Transcript Double Negatives

"Today looks beautiful! There isn't going to be no rain! So get out there and enjoy!" Uh-oh! Pip appears to be sending mixed messages about the weather! If he wants to make sure he's communicating properly, Pip needs to learn about... Double Negatives. Double negatives are sentences that contain two negative words in one thought. Negative nouns are words such as no one, nobody, nothing, and nowhere. Negative verbs include does not, was not, can’t, isn’t, and shouldn’t. And negative adverbs include words like no, not, never, and rarely. When two negative words are combined in a sentence, they cancel each other out and lead to a weakened positive statement. As a result, the sentence is grammatically incorrect and difficult to understand. Double negatives make your meaning unclear because they send the opposite message than you intended. For example, "I don't want nothing." actually means you want something. Look at the statement made by Pip. He said, "There isn't going to be NO rain." while trying to convey that the weather will be sunny. The words "isn't" and "no" contradict each other therefore forming a positive statement. If there isn't going to be NO RAIN happening, we're actually saying that it is going to rain. There are ways to correct double negatives. We could change the second negative word to a positive word. Positive words include any, anything, always, some, something, and ever. There isn't going to be NO rain would become "There isn't going to be ANY rain." Or, we can remove a negative word, like 'no' ... and the sentence would say, 'there isn't going to be rain.' Let's practice with some examples. Which sentences are written correctly? (...) The correct sentences are "I have no homework to do." and " I don't have any homework to do." These statements only have one negative, so they communicate that there isn't homework. In the sentence, "I don't have no homework to do." there is a "don't" and a "no." This communicates that you actually have homework to be done! Which of these sentences are written correctly? (...) The correct sentences are "We saw nobody at the movies" and "We didn't see anybody at the movies." Sometimes, we have to change the tense of a word when correcting double negatives in sentences, like SEE to SAW. While Pip wraps up the weather report, let's review. Remember, when two negative words are combined in a sentence, they cancel each other out and lead to a weakened positive statement. As a result, the sentence is grammatically incorrect and difficult to understand. We should avoid using double negatives in our sentences in order to communicate clearly with others. "I thought you said it wasn't going to rain today."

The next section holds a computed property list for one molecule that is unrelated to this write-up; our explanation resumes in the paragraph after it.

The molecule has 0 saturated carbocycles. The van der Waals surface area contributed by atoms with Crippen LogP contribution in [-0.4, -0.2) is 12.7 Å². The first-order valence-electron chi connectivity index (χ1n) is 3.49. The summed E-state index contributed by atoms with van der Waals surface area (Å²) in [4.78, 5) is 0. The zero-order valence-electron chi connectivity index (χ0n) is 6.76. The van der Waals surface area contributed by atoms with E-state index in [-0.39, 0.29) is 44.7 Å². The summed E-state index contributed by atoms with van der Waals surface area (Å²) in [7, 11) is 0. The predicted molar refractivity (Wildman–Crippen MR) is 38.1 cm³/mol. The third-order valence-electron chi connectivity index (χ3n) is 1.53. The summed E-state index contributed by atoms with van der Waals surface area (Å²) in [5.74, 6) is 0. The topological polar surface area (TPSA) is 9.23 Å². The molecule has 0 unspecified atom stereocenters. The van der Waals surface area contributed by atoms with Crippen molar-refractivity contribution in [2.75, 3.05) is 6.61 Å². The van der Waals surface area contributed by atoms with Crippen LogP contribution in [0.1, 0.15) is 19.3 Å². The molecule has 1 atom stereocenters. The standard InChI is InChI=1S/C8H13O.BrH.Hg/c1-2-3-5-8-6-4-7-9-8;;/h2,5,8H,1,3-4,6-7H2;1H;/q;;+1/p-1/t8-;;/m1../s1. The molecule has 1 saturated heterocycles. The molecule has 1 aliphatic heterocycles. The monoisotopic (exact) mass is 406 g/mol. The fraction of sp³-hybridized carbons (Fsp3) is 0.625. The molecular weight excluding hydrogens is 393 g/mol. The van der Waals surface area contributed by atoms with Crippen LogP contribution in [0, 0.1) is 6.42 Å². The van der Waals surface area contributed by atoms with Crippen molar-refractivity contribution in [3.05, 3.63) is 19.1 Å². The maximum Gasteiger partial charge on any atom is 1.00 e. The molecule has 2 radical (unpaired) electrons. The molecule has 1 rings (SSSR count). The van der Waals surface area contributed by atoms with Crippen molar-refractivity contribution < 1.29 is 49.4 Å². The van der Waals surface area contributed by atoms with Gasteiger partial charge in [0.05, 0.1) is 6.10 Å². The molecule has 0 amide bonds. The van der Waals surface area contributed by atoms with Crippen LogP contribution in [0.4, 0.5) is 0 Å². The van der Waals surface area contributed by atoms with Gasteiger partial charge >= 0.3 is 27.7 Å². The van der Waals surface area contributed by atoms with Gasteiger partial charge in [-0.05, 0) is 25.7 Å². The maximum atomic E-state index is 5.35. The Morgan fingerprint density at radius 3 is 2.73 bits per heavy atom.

2 comments
2 comments
  1. poor pip:(

    From Clarence Noah Williams, 3 months ago
  2. so sad

    From Abu, 8 months ago

Double Negatives exercise

Would you like to apply the knowledge you’ve learned? You can review and practice it with the tasks for the video Double Negatives .
  • Are these words positive or negative words?

    Hints

    Negative words negate something. They help show that the opposite of something is true.

    In the sentence, "He does not like his new t-shirt." the word not is negative.

    With the word not in the sentence, the sentence means he dislikes his new t-shirt.

    Positive words help show something is true.

    For example, in the sentence, "She has some apples." the word some is a positive word.

    It shows she has more than one apple.

    This problem has 4 negative words and 4 positive words.

    In the sentence, "I can't see any clouds in the sky." can't is a negative word and any is a positive word.

    Solution

    Always, any, ever and something are positive words They help show something is true.